Dry eye and causative factors

Among the possible causes of dry eye, we must differentiate between internal and external factors. Internal factors can be subdivided into the physiological and non-physiological factors and the external factors can also be divided in external with direct action and with indirect action. Let’s have a look at each of them.

1 –. Internal physiological factors.

Internal physiological factors include age and hormonal changes, especially in women. As age increases, the secretion of the lachrymal glands is reduced, which affects the aqueous portion of the tear, as well as that of the meibomian glands, which are located in the eyelids and secrete lipids (the fat needed to lubricate the ocular surface and to prevent the rapid evaporation of tears).

Hormonal changes are fundamentally related to menopause in women but can also occur in men, with the reduction of androgens that comes with age. The hormonal changes of menopause cause a deterioration of the tear and especially of the meibomian glands, resulting in gland atrophy and the reduction of lipids secretion to the lipid layer of the tear film.



2 -. Internal non physiological factors.

They relate to diseases that may indirectly affect the eyes. The most highlighted are those of rheumatic character (such as osteoarthritis, rheumatoid arthritis or Sjogren’s disease), autoimmune diseases (such as pemphigus, Crohn’s disease or ulcerative colitis), skin diseases (such as acne rosaceous), degenerative diseases (such as primary biliary cirrhosis or diabetes) and cancerous disorders. In all these cases the disturbance of the lachrymal gland, meibomian glands and the ocular surface occurs.

3 -. Direct external factors.

This section ranges from excessive contact lens wear until air conditioners, fans, windy environments, excessive exposure to sunlight, ultraviolet radiation, smoke, snuff or toxic environments.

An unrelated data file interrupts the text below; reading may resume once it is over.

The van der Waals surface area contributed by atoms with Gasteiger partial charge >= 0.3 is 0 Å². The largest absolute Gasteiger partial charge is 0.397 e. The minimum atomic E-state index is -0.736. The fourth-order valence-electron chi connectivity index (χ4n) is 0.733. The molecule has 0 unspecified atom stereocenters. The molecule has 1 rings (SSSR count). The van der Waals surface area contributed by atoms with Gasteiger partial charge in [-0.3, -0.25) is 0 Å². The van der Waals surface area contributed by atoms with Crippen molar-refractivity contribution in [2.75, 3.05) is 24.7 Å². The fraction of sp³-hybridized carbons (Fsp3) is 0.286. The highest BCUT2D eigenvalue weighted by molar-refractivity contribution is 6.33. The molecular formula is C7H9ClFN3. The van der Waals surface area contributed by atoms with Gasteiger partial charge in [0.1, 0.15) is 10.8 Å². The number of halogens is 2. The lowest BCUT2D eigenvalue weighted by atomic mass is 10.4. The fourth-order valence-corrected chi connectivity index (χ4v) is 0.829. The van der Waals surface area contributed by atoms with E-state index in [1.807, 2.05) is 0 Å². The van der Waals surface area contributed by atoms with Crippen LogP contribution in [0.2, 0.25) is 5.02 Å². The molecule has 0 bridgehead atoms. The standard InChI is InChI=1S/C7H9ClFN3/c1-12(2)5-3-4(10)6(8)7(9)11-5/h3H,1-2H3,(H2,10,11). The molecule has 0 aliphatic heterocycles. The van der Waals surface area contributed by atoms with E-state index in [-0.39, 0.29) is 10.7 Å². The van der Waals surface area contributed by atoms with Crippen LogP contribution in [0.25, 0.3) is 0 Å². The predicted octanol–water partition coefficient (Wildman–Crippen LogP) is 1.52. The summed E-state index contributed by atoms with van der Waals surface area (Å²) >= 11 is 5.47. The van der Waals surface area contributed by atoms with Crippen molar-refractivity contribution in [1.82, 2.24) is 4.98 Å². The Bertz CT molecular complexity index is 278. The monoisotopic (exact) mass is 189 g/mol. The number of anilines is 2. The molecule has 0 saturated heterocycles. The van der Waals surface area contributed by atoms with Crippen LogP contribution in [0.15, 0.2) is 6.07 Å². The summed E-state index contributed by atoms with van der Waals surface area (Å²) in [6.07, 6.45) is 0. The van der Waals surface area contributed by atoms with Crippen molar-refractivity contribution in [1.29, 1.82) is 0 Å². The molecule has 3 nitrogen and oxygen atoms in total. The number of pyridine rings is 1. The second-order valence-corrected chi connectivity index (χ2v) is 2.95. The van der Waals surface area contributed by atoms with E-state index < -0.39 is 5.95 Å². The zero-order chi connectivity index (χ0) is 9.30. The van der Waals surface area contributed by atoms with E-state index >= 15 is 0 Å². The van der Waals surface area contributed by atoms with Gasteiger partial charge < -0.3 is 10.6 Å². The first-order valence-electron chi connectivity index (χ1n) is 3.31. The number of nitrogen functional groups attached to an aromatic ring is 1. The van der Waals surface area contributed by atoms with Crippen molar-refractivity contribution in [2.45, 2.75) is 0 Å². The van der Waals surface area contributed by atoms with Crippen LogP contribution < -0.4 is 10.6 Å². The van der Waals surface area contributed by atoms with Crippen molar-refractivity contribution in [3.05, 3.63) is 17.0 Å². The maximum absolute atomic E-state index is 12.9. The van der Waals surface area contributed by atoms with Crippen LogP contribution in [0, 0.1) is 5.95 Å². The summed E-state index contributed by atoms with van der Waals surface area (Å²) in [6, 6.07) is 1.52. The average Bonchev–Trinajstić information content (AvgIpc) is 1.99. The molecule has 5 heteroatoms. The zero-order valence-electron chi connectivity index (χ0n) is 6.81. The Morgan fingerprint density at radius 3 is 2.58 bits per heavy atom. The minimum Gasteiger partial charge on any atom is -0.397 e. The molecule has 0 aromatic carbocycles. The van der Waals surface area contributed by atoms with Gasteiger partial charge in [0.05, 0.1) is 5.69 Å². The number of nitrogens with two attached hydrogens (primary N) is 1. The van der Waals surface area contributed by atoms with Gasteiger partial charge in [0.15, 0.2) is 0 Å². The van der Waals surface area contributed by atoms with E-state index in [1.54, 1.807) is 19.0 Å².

In some cases we have seen the presence of dry eye by affecting the eyelid margin and meibomian gland, due to changes in the microbial flora of this region or the presence of Demodex in the eyelashes follicles, which makes its viewing and treatment difficult.

It is important to consider the harmful action of the majority of drops, due to the preservatives used, plus we know they are toxic to the eye surface, especially drops for glaucoma treatment.

Refractive laser surgery is also one of the factors that can cause dry eye more frequently, especially in cases of hyperopia. We are currently seeing an increase in dry eye after facelift as in blepharoplasty or after injections of botox, if not correctly performed or when they are used too often, when blinking is altered, it is not complete and not a tear film efficient forms or is part of the ocular surface exposed to the action of air.

Radiation therapy can cause a deterioration of the lachrymal and meibomian glands and trophic impairment of the ocular surface, initiating or aggravating dry eye.

4 -. Indirect external factors.

In this section, we refer to some drugs and other substances which can have a negative effect of the ocular tear-ocular surface complex if administrated from the outside. Antiallergic drugs, alcohol, chemotherapy and antidepressants stand out.

The subject of diet is worth being mentioned apart. We know that nutritional balance is essential for the overall health and in cases of dry eye, we have noticed that in most of these cases there is an imbalance in the levels of hydration, vitamins, trace elements and especially in the balance of omega-3 and omega-6 fatty acids. The predominance of saturated fats is found in the diet (omega 6) due to an excess of meat and pastries, compared to unsaturated fats, rich in omega 3 fatty acids, found in cold fish, olive oil and nuts. This imbalance increases the level of free radicals having a negative action on the lachrymal – ocular surface complex.

Factors causing dry eye

  • Age, older people have more risk of dry eye.
  • Sex, dry eye is more common in women.
  • Hormonal changes with decrease in estrogen, progesterone and        testosterone specially.
  • Unbalanced diet predominantly omega-6 fatty acids relative to omega-3        unsaturated fatty acids.
  • After chemotherapy or radiotherapy
  • Dermatological disorders such as acne rosacea
  • Patients with digestive tract disorders (ulcerative colitis or Crohn’s disease)
  • Important smoking and alcohol consumption
  • Treatment with antidepressants or antiallergy
  • Contact lens wearers
  • After eye surgery (cataract or refractive surgery)
  • Infiltration of botox in the periocular area
  • Treatment of glaucoma (eye drops and surgery)
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